Journey’s End

I watched the WWI movie, Journey’s End, for the first time the other day, on a Danish streaming service for my broadband internet. The movie was released in 2017, so sure – I’m late to the party.

The movie was basically about a small group of people dealing with the stress of past and upcoming battles in the muddy trenches of Aisne, 1918. There are in particular three officers that we follow, one of which is a captain that’s losing his mind to PTSD. As such the drama and the acting is absolutely top notch.

Yet, the movie didn’t quite work for me.

The problem is that 99% of the movie takes place in the officers quarters and the trench, with people worrying and talking. The actual war action is very limited, and even when it does happen, not much is seen apart from a few bombs going off. No doubt budget reasons played a role, and I also understand that the story was originally a theater play.

But the way the movie starts with the captain already starting to lose his marbles, right after the young second lieutenant Raleigh joins, shows that they have already been through a lot of hell at this point. But we don’t really know what that is.

Sure, we already know about how the trench warfare in the first world war was absolutely excruciating. We have seen the footage. However, a bad design in movies is where there’s too much telling and not showing. This movie doesn’t even bother to do that. It merely trusts that you’re already aware of this.

It’s not because I love war action and people dying all over the place. I despise war as much as anyone. But I still believe a rough and loud scene of war to begin the movie would have made the captain’s worries so much more impactful. It would have brought me a lot more under the skin of him and his comrades.

It would have made for a much better movie to me.

The Demise of Skywalker

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Since I blogged about the first two movies in the new trilogy of Star Wars movies, I’ve felt kind of obligated to write about the third one too. It was delayed on my part because I only saw it on a streaming service at Disney+ which came to Denmark this summer.

Apart from The Mandalorian, Disney+ has really opened my eyes for both Star Wars: The Clone Wars and Star Wars Rebels – quite late to the party – but that is, as they say, an entirely different story.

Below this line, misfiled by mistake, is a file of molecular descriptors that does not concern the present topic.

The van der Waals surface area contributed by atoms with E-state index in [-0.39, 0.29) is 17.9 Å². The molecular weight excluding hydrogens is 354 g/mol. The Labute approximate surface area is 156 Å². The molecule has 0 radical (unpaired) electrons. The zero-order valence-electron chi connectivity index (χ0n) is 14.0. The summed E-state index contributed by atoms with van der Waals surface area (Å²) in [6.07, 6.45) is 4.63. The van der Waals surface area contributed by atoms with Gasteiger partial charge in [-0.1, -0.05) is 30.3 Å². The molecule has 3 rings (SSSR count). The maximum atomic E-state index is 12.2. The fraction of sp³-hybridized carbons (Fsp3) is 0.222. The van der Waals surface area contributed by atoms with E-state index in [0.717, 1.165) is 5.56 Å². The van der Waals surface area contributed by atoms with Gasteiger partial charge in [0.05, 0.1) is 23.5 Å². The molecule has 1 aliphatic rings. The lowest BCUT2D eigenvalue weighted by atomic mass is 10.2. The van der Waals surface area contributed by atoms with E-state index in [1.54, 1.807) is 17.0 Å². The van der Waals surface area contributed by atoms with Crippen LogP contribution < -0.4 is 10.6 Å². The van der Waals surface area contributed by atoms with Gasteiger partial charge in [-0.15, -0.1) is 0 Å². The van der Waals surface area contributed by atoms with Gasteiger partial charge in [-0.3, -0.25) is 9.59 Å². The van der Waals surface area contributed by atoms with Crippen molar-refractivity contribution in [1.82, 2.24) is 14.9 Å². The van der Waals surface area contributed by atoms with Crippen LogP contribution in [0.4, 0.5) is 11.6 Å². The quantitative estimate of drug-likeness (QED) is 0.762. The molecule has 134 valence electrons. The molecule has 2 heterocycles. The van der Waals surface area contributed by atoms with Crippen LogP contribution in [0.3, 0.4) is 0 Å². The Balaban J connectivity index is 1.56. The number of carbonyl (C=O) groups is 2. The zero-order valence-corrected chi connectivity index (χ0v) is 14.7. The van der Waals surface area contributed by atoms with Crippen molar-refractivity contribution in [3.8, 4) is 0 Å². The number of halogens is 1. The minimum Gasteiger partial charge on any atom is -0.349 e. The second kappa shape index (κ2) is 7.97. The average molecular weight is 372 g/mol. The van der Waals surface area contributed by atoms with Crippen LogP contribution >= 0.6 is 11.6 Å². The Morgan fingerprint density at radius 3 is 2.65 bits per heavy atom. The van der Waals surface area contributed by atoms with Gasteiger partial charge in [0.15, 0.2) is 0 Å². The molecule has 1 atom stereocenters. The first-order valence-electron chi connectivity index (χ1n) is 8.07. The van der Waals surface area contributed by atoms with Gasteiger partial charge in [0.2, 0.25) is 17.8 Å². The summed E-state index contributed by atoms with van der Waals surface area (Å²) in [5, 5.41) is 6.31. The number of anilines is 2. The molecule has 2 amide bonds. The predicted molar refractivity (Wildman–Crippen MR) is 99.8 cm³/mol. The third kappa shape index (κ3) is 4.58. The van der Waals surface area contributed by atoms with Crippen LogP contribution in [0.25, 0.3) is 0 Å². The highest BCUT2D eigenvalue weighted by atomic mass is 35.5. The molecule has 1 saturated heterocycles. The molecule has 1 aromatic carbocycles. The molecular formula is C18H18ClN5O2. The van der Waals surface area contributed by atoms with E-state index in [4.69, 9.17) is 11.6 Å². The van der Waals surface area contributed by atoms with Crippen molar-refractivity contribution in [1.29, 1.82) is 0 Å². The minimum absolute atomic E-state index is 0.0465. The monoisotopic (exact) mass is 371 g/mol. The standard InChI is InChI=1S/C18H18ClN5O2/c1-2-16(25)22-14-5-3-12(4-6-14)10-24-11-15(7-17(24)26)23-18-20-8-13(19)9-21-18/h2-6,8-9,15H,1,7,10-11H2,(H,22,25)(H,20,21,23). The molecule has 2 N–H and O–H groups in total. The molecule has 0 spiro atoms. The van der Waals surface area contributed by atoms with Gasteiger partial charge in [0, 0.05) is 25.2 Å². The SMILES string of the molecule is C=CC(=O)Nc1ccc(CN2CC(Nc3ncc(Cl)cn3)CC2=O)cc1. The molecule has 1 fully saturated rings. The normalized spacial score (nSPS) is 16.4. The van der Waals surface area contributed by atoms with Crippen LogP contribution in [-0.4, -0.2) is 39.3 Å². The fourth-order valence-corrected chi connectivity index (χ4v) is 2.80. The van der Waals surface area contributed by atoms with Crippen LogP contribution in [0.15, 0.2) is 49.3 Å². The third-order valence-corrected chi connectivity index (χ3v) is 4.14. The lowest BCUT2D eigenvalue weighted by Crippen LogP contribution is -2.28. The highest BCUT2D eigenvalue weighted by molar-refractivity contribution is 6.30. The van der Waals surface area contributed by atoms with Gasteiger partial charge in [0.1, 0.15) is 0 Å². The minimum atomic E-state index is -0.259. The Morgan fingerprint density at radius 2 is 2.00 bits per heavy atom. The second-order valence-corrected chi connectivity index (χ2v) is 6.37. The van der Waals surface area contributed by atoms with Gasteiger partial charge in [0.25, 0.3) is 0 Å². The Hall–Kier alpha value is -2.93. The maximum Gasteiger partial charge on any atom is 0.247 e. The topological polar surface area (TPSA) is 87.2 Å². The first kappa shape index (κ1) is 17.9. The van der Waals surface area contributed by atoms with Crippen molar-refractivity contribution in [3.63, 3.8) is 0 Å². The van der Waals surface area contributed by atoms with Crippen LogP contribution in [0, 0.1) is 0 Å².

But even when it was available at Disney+ a few months ago, I kept postponing my first viewing of Star Wars: The Rise of Skywalker both because of the general lacklustre reviews and because of how I found the first two movies lacking in so many departments. I only got to finally watch it yesterday.

Maybe it was because I had lowered my expectations, but I actually thought it wasn’t that bad!

One of the criticisms I’ve heard is how the movie kind of hit the reset button, ignoring many events taking place in the second movie, but that’s not true. For example, Rey’s parents and her heritage are revealed and turns out that she did indeed have quite an interesting ancestor, yet Ren still insists that her own parents were still nothing special. That’s okay. I can live with that.

The movie was also more coherent that I expected, and it had epic set pieces. I was never bored.

One of the biggest points of critiscism I had about episode 7 was how much it had aped from episode 4. I thought that at least for the first two thirds of this movie, the writers tried to do mostly their own thing. Then in the end they sadly just had to go and repeat the end of episode 6 with barely a few surroundings and details conveniently switched around.

That was certainly disappointing, but at least is was so infused with epic that I almost bought it anyway.

Let’s move into more specific spoilers.

The Blast Jedi

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I just saw the Star Wars: The Last Jedi yesterday, in one of the smaller cinema halls of the place I usually visit. I guess 2D viewers are now regarded as secondary citizens. The 3D versions get the biggest halls, with the best chairs and the best sound.

But I don’t care about 3D. Upgrade it to not need glasses anymore and I’ll give it another shot.

The blog post about the previous movie took a while for me to get out as I waited for a second viewing, but I thought I’d get this one out as soon as I had seen it the first time.